Local actors, portraying characters, including a gangster, Dauntless firemen after the 1915 fire that burned down half of Ebensburg, a Civil War veteran reading from his diary and moonshiners around a campfire, will provide a glimpse into the rich history of Cambria County during Spirit Night on Friday and Saturday.

Attendees will take tours that begin at the Cambria County Courthouse and end at the Cambria County Historical Society headquarters with about a dozen stops in between.

This will be the final installment of the society’s fundraiser that has been held – off and on – since 1999.

“We hate to see it come to an end, but all good things do come to an end,” Dave Huber, the event’s co-chairman, said. “Maybe, in the future, some other generation will pick up on it, start it up again. We had a really good run. … It’s always been part of the community.”

Organizers hope the two days will provide a fond farewell to Spirit Night, which has been a much-anticipated event in Ebensburg for two decades.

“It’s always just a great way to bring everybody together,” Alexandria Kaelin, the society’s curator, said. “There are people that have come every year. I’ve had people who have called in and say, ‘We couldn’t miss the last year. We’ve been to it every year.’ And we’ve also gotten people who have never been to it before this year that are just now, for the first time, coming out. It’s a good way to just kind of reach everybody out in the community – people we see all the time and people we don’t see very often.”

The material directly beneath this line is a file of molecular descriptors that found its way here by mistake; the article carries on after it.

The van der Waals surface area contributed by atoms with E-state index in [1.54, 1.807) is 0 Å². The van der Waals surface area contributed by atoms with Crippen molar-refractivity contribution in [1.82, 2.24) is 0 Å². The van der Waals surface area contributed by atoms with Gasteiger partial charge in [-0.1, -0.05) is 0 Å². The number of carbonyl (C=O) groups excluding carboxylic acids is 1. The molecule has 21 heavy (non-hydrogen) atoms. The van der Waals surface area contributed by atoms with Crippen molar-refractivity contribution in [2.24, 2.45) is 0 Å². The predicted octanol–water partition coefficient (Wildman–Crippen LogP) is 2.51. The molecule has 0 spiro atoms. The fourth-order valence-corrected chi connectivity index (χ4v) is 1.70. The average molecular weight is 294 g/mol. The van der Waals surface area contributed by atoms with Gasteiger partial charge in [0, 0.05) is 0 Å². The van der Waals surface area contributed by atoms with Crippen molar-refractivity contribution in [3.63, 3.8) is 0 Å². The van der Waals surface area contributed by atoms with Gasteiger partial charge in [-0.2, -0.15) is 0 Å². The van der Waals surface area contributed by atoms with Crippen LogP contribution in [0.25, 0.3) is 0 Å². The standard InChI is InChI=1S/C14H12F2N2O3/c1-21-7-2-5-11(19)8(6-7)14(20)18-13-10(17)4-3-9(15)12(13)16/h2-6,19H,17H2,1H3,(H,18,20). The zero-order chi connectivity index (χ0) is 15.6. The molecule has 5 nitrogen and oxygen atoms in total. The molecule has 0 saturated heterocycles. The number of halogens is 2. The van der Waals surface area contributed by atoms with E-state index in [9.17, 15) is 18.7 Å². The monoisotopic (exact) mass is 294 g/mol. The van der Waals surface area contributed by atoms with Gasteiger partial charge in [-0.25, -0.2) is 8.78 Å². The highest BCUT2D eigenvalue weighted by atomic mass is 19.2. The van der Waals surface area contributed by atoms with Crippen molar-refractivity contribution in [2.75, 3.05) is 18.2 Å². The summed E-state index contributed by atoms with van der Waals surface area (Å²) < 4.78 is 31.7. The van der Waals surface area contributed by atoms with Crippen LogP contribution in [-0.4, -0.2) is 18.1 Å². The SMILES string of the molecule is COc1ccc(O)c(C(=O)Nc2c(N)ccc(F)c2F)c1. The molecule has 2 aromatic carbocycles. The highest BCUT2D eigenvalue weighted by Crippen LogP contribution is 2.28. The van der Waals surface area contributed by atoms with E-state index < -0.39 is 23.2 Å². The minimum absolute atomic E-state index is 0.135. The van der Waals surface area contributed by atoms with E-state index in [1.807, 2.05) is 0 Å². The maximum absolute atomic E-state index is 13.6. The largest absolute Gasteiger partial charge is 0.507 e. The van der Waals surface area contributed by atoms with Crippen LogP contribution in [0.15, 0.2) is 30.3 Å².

Throughout the past two decades, the county’s story has been told by a wide variety of characters, including hippies, hobos, pioneers, nuns, Victorians, 1950s rockers and a mythical family known as the Hoppledinkers. This year, organizers asked the actors to pick their favorite characters to portray for the finale.

“We’ve decided to let the people who were part of it, who did the skits, pick their favorite ones. … It’s really been a lot of fun,” Cecelia Farabaugh, the event’s co-chairwoman, said. “We’ve had some really crazy skits. We’ve done all kind of different things through the years, all kind of different eras.”

Groups of 20 people will leave the courthouse – at 10-minute intervals – both nights, starting at 6 p.m. with the last walking tour leaving at 7:50 p.m.

Reservations are required and can be made by calling 814-472-6674 or emailing awbuck@verizon.net.

A $10 donation is requested.

Dave Sutor is a reporter for The Tribune-Democrat. He can be reached at (814) 532-5056. Follow him on Twitter @Dave_Sutor.

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